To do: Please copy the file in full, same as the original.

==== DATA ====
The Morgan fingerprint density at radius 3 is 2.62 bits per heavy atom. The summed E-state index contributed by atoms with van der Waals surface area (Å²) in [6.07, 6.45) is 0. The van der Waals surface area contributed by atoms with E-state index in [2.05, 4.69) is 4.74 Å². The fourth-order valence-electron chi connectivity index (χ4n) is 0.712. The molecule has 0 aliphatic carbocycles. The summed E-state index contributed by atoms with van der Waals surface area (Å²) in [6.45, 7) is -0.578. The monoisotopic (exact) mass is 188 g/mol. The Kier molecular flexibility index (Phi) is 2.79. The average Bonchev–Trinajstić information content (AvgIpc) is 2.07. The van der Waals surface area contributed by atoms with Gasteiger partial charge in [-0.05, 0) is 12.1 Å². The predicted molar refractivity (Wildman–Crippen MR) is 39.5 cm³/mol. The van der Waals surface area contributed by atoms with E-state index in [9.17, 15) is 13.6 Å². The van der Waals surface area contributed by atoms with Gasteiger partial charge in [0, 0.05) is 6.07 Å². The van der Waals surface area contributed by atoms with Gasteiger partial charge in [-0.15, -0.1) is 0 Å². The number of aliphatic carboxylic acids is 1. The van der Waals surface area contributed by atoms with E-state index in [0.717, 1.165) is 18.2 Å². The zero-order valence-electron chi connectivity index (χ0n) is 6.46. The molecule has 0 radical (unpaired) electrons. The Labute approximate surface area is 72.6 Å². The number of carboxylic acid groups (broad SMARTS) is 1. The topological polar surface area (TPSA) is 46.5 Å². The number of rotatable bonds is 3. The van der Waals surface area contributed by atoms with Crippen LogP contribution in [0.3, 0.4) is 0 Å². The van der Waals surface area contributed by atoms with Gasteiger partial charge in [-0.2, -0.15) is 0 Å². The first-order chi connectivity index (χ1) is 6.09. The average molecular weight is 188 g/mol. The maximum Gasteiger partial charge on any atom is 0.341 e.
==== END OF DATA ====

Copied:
The Morgan fingerprint density at radius 3 is 2.62 bits per heavy atom. The summed E-state index contributed by atoms with van der Waals surface area (Å²) in [6.07, 6.45) is 0. The van der Waals surface area contributed by atoms with E-state index in [2.05, 4.69) is 4.74 Å². The fourth-order valence-electron chi connectivity index (χ4n) is 0.712. The molecule has 0 aliphatic carbocycles. The summed E-state index contributed by atoms with van der Waals surface area (Å²) in [6.45, 7) is -0.578. The monoisotopic (exact) mass is 188 g/mol. The Kier molecular flexibility index (Phi) is 2.79. The average Bonchev–Trinajstić information content (AvgIpc) is 2.07. The van der Waals surface area contributed by atoms with Gasteiger partial charge in [-0.05, 0) is 12.1 Å². The predicted molar refractivity (Wildman–Crippen MR) is 39.5 cm³/mol. The van der Waals surface area contributed by atoms with E-state index in [9.17, 15) is 13.6 Å². The van der Waals surface area contributed by atoms with Gasteiger partial charge in [0, 0.05) is 6.07 Å². The van der Waals surface area contributed by atoms with Gasteiger partial charge in [-0.15, -0.1) is 0 Å². The number of aliphatic carboxylic acids is 1. The van der Waals surface area contributed by atoms with E-state index in [0.717, 1.165) is 18.2 Å². The zero-order valence-electron chi connectivity index (χ0n) is 6.46. The molecule has 0 radical (unpaired) electrons. The Labute approximate surface area is 72.6 Å². The number of carboxylic acid groups (broad SMARTS) is 1. The topological polar surface area (TPSA) is 46.5 Å². The number of rotatable bonds is 3. The van der Waals surface area contributed by atoms with Crippen LogP contribution in [0.3, 0.4) is 0 Å². The van der Waals surface area contributed by atoms with Gasteiger partial charge in [-0.2, -0.15) is 0 Å². The first-order chi connectivity index (χ1) is 6.09. The average molecular weight is 188 g/mol. The maximum Gasteiger partial charge on any atom is 0.341 e.